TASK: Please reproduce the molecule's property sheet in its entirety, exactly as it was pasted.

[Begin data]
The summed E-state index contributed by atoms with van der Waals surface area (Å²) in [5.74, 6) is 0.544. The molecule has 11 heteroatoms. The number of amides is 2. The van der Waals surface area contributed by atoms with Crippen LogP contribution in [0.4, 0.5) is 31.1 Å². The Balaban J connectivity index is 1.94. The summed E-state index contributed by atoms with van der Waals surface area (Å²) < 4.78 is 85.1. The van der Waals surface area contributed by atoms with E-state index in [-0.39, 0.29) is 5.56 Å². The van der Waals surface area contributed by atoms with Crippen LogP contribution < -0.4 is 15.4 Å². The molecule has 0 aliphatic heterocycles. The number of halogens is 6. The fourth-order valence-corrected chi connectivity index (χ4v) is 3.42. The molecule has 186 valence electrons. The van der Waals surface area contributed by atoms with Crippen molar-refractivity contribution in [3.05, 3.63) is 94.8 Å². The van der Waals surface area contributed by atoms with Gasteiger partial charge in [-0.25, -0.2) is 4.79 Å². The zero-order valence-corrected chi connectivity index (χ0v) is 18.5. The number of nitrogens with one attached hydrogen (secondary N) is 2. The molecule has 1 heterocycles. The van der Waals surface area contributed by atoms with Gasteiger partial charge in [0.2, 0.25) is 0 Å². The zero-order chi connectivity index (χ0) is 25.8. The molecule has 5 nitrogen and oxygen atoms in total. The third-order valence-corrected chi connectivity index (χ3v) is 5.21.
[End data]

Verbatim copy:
The summed E-state index contributed by atoms with van der Waals surface area (Å²) in [5.74, 6) is 0.544. The molecule has 11 heteroatoms. The number of amides is 2. The van der Waals surface area contributed by atoms with Crippen LogP contribution in [0.4, 0.5) is 31.1 Å². The Balaban J connectivity index is 1.94. The summed E-state index contributed by atoms with van der Waals surface area (Å²) < 4.78 is 85.1. The van der Waals surface area contributed by atoms with E-state index in [-0.39, 0.29) is 5.56 Å². The van der Waals surface area contributed by atoms with Crippen LogP contribution < -0.4 is 15.4 Å². The molecule has 0 aliphatic heterocycles. The number of halogens is 6. The fourth-order valence-corrected chi connectivity index (χ4v) is 3.42. The molecule has 186 valence electrons. The van der Waals surface area contributed by atoms with Crippen molar-refractivity contribution in [3.05, 3.63) is 94.8 Å². The van der Waals surface area contributed by atoms with Gasteiger partial charge in [-0.25, -0.2) is 4.79 Å². The zero-order valence-corrected chi connectivity index (χ0v) is 18.5. The number of nitrogens with one attached hydrogen (secondary N) is 2. The molecule has 1 heterocycles. The van der Waals surface area contributed by atoms with Gasteiger partial charge in [0.2, 0.25) is 0 Å². The zero-order chi connectivity index (χ0) is 25.8. The molecule has 5 nitrogen and oxygen atoms in total. The third-order valence-corrected chi connectivity index (χ3v) is 5.21.